Corporate Eye

Handling a crisis at Primark

Embarrassingly bad news across the broadsheets and on the BBC Panorama programme … how should you handle this?

Primark Ethics Site

Primark, a cut-price clothes retailer, have had some ongoing bad press about their suppliers over the last couple of years, but there has been more over the last week, with bad news about the use of child labour to produce their goods – and a major television programme tonight highlighting this issue.

According to Primark, they have cancelled orders from three factories in Southern India for failing to meet their ethical standards by subcontracting embroidery and sequin work to children working from a refugee camp. Primark have also withdrawn the garments from sale.

This is deeply embarrassing, and could just chip the gloss off the prediction that Primark will soon oust Marks & Spencer as Britain’s favourite clothes retailer, as it reaches over 10% volume share of the market.

So how have Primark handled this crisis online?

The main Primark site is not beautiful, but they have a large link from their home page to a separate website on Primark’s ethics. From here, you can:

  • watch a video explaining how they can sell things so cheaply
  • review their ethical strategy
  • read their code of conduct
  • read news about the action they plan to take on breaches of their ethical code
  • read a Q&A section
  • contact Primark with your comments.

The video is clearly purpose-made for this site, as it deals specifically with supplier relations, and isn’t a generic piece of corporate video. And the rest of the content is of a piece: on-topic and targeted. Impressively, some of the FAQ available from this page are directly related to this issue:

  • How can you assure me that I should still shop at Primark?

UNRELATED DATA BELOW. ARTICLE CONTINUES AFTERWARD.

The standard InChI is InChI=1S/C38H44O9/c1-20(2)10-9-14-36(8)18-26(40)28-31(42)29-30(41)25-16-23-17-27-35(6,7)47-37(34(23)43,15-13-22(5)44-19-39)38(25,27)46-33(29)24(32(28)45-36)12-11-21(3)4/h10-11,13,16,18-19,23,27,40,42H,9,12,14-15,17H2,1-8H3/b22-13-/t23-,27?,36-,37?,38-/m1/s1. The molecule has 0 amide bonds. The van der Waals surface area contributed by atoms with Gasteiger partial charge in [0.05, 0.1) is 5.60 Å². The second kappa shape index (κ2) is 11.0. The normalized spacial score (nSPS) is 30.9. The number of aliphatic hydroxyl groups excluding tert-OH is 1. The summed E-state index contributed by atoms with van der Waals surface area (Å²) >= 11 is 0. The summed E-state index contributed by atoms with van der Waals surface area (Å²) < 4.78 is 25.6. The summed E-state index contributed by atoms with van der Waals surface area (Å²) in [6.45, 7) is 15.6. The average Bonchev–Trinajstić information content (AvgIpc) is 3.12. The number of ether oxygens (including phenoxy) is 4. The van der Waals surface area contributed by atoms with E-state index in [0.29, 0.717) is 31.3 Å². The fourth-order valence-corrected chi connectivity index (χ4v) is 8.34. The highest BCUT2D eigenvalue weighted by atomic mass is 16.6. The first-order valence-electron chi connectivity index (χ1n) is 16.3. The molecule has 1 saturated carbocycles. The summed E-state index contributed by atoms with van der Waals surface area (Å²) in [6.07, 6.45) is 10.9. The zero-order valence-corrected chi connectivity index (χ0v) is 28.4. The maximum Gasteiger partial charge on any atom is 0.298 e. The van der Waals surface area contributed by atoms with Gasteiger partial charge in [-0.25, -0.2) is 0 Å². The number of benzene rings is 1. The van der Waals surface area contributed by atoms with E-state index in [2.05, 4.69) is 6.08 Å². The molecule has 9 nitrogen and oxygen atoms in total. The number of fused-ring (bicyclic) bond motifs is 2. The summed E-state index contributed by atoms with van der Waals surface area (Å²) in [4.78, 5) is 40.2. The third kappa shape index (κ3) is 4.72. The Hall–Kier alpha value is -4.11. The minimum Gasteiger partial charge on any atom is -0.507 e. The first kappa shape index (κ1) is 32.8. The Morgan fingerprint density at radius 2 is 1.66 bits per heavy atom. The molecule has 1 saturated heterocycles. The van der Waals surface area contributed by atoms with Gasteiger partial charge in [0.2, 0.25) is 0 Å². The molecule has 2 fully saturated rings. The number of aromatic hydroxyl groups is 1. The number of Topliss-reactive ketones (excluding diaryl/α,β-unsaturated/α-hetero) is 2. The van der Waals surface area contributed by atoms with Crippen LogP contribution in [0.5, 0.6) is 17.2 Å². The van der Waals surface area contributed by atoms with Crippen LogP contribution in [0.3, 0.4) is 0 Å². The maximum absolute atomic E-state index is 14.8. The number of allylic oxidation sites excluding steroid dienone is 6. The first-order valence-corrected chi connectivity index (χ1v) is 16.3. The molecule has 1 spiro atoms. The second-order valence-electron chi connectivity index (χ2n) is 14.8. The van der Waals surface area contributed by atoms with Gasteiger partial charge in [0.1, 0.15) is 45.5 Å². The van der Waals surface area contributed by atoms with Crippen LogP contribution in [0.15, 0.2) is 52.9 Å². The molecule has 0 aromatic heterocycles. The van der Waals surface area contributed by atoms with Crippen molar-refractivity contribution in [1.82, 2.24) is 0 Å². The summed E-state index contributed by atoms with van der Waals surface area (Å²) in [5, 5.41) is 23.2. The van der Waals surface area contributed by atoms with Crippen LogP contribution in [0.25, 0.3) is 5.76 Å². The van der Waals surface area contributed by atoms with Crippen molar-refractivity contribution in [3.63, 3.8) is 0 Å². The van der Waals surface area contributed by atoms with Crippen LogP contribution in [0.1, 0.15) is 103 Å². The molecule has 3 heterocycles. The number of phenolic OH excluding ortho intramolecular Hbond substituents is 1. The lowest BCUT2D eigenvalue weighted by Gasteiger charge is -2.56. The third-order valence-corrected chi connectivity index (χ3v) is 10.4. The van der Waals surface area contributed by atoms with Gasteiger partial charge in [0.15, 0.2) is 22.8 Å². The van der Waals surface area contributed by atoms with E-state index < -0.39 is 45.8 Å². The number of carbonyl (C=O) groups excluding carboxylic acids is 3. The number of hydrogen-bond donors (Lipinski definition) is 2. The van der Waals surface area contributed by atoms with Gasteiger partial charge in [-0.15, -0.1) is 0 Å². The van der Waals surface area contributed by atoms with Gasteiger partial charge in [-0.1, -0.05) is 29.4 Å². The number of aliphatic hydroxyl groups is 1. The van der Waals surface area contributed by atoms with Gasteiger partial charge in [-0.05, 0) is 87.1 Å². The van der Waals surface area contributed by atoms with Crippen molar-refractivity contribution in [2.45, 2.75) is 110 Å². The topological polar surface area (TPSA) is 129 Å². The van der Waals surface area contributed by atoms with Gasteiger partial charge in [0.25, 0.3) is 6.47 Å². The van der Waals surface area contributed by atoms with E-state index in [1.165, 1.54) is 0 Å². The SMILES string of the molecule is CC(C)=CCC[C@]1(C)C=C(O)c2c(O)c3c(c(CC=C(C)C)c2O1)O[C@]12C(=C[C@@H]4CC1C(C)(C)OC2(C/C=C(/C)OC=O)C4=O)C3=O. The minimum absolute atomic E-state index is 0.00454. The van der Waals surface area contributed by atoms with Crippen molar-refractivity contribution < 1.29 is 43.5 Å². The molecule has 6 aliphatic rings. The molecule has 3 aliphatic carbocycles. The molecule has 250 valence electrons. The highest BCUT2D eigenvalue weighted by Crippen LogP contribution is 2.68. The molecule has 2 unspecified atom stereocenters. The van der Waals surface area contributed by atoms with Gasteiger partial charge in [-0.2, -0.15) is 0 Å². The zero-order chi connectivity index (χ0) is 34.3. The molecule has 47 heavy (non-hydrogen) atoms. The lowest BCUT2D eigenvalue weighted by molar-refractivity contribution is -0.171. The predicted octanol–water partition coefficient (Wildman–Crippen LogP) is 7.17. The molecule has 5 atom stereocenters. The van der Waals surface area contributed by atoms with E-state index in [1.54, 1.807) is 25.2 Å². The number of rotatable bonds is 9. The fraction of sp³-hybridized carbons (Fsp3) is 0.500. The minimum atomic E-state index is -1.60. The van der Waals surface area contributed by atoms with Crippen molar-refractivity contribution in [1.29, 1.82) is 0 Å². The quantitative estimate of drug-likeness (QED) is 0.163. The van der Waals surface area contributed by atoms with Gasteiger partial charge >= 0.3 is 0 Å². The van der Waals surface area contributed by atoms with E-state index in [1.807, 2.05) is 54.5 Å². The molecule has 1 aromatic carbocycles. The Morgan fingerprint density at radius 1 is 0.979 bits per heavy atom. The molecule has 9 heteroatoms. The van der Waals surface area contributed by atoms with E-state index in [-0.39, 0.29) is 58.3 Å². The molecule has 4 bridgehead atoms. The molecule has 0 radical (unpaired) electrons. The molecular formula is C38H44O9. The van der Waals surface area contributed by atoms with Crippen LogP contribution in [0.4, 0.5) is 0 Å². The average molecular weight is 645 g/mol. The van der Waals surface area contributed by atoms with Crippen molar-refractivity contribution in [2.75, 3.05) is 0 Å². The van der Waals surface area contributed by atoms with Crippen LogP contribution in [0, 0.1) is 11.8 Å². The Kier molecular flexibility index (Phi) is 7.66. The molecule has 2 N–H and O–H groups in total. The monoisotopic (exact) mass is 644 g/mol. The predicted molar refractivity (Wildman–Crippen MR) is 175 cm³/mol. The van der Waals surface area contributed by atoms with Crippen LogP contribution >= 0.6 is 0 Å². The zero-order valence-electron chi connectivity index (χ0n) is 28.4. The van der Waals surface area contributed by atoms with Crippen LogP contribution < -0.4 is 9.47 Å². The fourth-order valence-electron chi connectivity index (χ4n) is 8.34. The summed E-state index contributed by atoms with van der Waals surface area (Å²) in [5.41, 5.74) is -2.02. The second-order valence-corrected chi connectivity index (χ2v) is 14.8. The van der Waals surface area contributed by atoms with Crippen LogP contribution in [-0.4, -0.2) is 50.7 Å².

• Do you regularly drop suppliers for ethical reasons, even if this potentially costs workers their jobs?
  • What have you done about this to make sure it doesn’t happen again?

As we all know, FAQ are often not updated very often, or even very relevant, so this is commendable.

Interestingly, the contact form offers the chance to opt out of having your views published at a later date on this website as part of a discussion. Perhaps Primark have plans for some form of onsite feedback? Perhaps a forum, or other means of user-generated content?

Whatever your views on the issue, this is a commendable way of dealing with the problem, both online and off.

It is upfront — no need to hunt around to find discussion of the issues — and up-to-date — the FAQ indicate that this is fresh content. Also, the domain name was only registered on 30 May 2008, so I suspect this site has been put up in direct response to this current crisis. In general, I think that experts would recommend that preparations are made for a crisis in advance, and kept dark until needed, but if this site has been put up in the last couple of weeks, Primark have done very well indeed in addressing this issue.

Primark is owned by Associated British Foods; there is no mention of the current furore affecting Primark on the ABF website.

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